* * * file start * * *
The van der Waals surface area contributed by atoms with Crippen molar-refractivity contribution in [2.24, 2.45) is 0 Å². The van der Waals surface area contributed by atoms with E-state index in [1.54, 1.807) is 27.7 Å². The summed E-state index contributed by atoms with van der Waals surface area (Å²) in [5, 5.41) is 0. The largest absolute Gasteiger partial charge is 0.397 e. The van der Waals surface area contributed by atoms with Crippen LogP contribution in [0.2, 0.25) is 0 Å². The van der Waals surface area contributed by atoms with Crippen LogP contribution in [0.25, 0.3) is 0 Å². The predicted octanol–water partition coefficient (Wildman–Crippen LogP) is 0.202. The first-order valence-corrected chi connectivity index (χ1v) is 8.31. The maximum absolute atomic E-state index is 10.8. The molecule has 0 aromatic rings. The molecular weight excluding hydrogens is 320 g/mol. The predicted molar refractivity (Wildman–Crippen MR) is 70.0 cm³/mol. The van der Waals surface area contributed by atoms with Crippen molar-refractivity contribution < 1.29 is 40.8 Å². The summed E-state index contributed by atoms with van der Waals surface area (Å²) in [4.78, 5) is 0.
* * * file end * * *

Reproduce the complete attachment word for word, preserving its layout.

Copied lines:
The van der Waals surface area contributed by atoms with Crippen molar-refractivity contribution in [2.24, 2.45) is 0 Å². The van der Waals surface area contributed by atoms with E-state index in [1.54, 1.807) is 27.7 Å². The summed E-state index contributed by atoms with van der Waals surface area (Å²) in [5, 5.41) is 0. The largest absolute Gasteiger partial charge is 0.397 e. The van der Waals surface area contributed by atoms with Crippen LogP contribution in [0.2, 0.25) is 0 Å². The van der Waals surface area contributed by atoms with Crippen LogP contribution in [0.25, 0.3) is 0 Å². The predicted octanol–water partition coefficient (Wildman–Crippen LogP) is 0.202. The first-order valence-corrected chi connectivity index (χ1v) is 8.31. The maximum absolute atomic E-state index is 10.8. The molecule has 0 aromatic rings. The molecular weight excluding hydrogens is 320 g/mol. The predicted molar refractivity (Wildman–Crippen MR) is 70.0 cm³/mol. The van der Waals surface area contributed by atoms with Crippen molar-refractivity contribution < 1.29 is 40.8 Å². The summed E-state index contributed by atoms with van der Waals surface area (Å²) in [4.78, 5) is 0.